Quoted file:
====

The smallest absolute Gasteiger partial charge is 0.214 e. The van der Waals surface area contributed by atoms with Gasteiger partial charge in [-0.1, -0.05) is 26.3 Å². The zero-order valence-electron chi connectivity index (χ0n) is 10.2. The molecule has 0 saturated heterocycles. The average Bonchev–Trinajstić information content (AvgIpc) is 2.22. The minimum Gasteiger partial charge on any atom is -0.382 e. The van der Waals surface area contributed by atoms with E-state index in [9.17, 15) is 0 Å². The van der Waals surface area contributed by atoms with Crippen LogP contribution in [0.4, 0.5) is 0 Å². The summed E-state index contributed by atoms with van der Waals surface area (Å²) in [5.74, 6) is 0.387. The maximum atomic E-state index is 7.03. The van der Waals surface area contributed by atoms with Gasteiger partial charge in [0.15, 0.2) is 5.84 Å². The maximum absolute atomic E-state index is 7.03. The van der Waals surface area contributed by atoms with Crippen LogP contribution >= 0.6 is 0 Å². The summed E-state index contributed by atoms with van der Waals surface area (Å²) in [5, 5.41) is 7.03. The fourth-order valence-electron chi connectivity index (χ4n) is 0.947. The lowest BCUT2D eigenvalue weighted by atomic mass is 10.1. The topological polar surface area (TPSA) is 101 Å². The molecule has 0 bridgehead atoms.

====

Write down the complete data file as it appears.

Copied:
The smallest absolute Gasteiger partial charge is 0.214 e. The van der Waals surface area contributed by atoms with Gasteiger partial charge in [-0.1, -0.05) is 26.3 Å². The zero-order valence-electron chi connectivity index (χ0n) is 10.2. The molecule has 0 saturated heterocycles. The average Bonchev–Trinajstić information content (AvgIpc) is 2.22. The minimum Gasteiger partial charge on any atom is -0.382 e. The van der Waals surface area contributed by atoms with E-state index in [9.17, 15) is 0 Å². The van der Waals surface area contributed by atoms with Crippen LogP contribution in [0.4, 0.5) is 0 Å². The summed E-state index contributed by atoms with van der Waals surface area (Å²) in [5.74, 6) is 0.387. The maximum atomic E-state index is 7.03. The van der Waals surface area contributed by atoms with Gasteiger partial charge in [0.15, 0.2) is 5.84 Å². The maximum absolute atomic E-state index is 7.03. The van der Waals surface area contributed by atoms with Crippen LogP contribution >= 0.6 is 0 Å². The summed E-state index contributed by atoms with van der Waals surface area (Å²) in [5, 5.41) is 7.03. The fourth-order valence-electron chi connectivity index (χ4n) is 0.947. The lowest BCUT2D eigenvalue weighted by atomic mass is 10.1. The topological polar surface area (TPSA) is 101 Å². The molecule has 0 bridgehead atoms.